Coming To A Camp Near You

August 5, 2009 by  
Filed under Blog

I just read this story on CNN.com about a camp in Chongqing, China, where kids as young as two years old are sent so their talents are discovered by “experts” and then cultivated by the kids’ parents.

The Chinese don’t want to waist anytime figuring out how to make their kids excel – watch out for coming to America – but in my opinion what they are leaving out is life is not a science.  Actually, as John Lennon so famously said: “Life is what happens while you are busy making other plans.”

Trial and error is such an important part of life.  It creates thick skin and determination.  Also, how many people have been able to overcome their perceived short comings for a particular profession to go on to excel?  What about Clayton “Peg Leg” Bates, a tap dancer who overcame losing a leg in a childhood accident and had a long career that included frequent performances on “The Ed Sullivan Show”?   Would you have told Peg Leg that he shouldn’t tap dance because he didn’t have a leg? Then what would have happened to him? Would he have ended up being a factory worker or been supported by family or charity?  What about Tyronne “Mugsy” Bogues 5’3″ and a NBA player?  How many players 6″ and over didn’t accomplish what Tyronne did?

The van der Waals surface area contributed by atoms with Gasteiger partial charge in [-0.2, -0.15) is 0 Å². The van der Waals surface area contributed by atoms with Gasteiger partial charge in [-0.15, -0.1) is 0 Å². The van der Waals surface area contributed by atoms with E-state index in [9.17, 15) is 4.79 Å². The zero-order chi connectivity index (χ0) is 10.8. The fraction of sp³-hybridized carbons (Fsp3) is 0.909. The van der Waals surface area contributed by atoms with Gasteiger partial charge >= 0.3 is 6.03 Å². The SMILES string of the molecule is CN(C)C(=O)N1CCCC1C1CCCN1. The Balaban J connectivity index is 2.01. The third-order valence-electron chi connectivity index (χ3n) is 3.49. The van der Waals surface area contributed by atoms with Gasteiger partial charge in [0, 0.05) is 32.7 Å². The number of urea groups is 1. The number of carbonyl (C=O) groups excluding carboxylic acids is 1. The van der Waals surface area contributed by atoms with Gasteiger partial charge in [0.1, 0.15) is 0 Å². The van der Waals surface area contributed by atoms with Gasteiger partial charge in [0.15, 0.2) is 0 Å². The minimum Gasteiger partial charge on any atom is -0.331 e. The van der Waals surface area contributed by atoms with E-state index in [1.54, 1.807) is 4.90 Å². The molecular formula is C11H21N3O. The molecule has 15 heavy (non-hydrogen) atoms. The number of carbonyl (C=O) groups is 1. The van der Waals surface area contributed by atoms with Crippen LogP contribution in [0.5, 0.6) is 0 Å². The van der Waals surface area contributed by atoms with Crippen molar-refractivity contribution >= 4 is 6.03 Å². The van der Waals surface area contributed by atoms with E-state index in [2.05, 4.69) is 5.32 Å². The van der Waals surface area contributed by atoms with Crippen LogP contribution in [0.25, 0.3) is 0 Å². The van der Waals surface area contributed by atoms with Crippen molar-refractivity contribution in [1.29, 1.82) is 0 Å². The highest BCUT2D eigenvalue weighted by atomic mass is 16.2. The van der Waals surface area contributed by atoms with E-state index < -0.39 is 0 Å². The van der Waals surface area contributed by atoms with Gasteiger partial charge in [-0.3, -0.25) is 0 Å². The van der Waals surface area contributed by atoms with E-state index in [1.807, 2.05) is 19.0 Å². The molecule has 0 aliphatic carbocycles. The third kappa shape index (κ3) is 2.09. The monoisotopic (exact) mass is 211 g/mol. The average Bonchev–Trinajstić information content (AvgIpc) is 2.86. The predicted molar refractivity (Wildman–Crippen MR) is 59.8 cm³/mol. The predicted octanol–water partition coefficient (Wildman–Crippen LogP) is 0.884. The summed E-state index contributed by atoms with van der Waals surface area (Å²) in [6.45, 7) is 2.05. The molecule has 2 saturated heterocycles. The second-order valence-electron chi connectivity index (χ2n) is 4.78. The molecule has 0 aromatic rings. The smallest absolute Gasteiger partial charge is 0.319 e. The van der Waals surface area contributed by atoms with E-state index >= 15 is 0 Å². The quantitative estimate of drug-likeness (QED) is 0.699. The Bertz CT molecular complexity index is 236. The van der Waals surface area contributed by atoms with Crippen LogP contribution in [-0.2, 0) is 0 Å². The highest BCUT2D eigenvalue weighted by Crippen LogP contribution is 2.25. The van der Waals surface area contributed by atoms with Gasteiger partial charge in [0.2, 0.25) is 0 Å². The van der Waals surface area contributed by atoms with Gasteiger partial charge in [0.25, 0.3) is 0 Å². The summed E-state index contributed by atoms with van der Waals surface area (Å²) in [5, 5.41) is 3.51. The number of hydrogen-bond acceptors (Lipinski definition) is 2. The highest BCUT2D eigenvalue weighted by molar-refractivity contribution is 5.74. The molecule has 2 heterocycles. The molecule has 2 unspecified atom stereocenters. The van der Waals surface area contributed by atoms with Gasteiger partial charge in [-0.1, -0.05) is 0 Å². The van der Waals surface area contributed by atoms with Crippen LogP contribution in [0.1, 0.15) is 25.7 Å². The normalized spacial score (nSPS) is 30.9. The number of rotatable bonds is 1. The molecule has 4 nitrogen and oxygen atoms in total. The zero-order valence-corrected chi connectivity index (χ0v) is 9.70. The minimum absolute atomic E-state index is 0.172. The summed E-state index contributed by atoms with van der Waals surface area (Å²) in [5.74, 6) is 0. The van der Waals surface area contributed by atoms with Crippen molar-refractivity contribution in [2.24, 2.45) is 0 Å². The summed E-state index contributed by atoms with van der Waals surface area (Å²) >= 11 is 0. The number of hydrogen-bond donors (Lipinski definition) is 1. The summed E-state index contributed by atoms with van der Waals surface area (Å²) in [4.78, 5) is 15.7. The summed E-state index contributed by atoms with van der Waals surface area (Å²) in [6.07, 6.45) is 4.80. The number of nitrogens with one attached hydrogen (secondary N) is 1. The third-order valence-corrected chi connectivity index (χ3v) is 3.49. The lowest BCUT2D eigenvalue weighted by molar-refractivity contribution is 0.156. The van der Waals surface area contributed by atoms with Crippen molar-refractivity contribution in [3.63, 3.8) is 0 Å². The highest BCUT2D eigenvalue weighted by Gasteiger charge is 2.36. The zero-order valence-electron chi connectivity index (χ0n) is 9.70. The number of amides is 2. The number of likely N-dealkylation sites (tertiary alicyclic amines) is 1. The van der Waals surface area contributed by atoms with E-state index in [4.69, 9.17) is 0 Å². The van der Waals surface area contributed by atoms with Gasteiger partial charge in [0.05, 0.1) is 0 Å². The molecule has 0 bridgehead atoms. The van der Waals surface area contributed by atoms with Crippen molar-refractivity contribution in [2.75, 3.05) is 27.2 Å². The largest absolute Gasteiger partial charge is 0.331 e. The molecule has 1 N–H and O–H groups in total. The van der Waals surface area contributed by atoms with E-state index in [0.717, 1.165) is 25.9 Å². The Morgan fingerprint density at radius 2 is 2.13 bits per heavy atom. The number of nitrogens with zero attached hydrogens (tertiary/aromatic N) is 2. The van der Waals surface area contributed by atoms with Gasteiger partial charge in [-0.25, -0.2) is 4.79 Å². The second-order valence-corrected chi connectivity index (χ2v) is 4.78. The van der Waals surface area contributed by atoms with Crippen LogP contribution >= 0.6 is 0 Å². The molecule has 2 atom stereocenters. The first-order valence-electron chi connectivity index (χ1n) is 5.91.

And what about the stress that these parents are putting their kids under?  Such focus on succeeding.  Imagine if one of these experts tells the parents that their kid is destined to be a doctor and the kid flunks medical school.  Or develops a blood phobia and can’t be in a hospital or clinic.  What would happen to such a person who has spent their life up to that moment thinking they would be doctors?  I’m willing to bet that person would spend many hours on a shrink’s couch thinking they were a failure.

I wish parents would just love and respect their kids and support them in finding out for themselves what they want to do with their lives. I wish before people had kids they would understand their kids’ lives belong to them not the parents.  After all, the world is plentifully populated.  These days having children is a choice not a species necessity.


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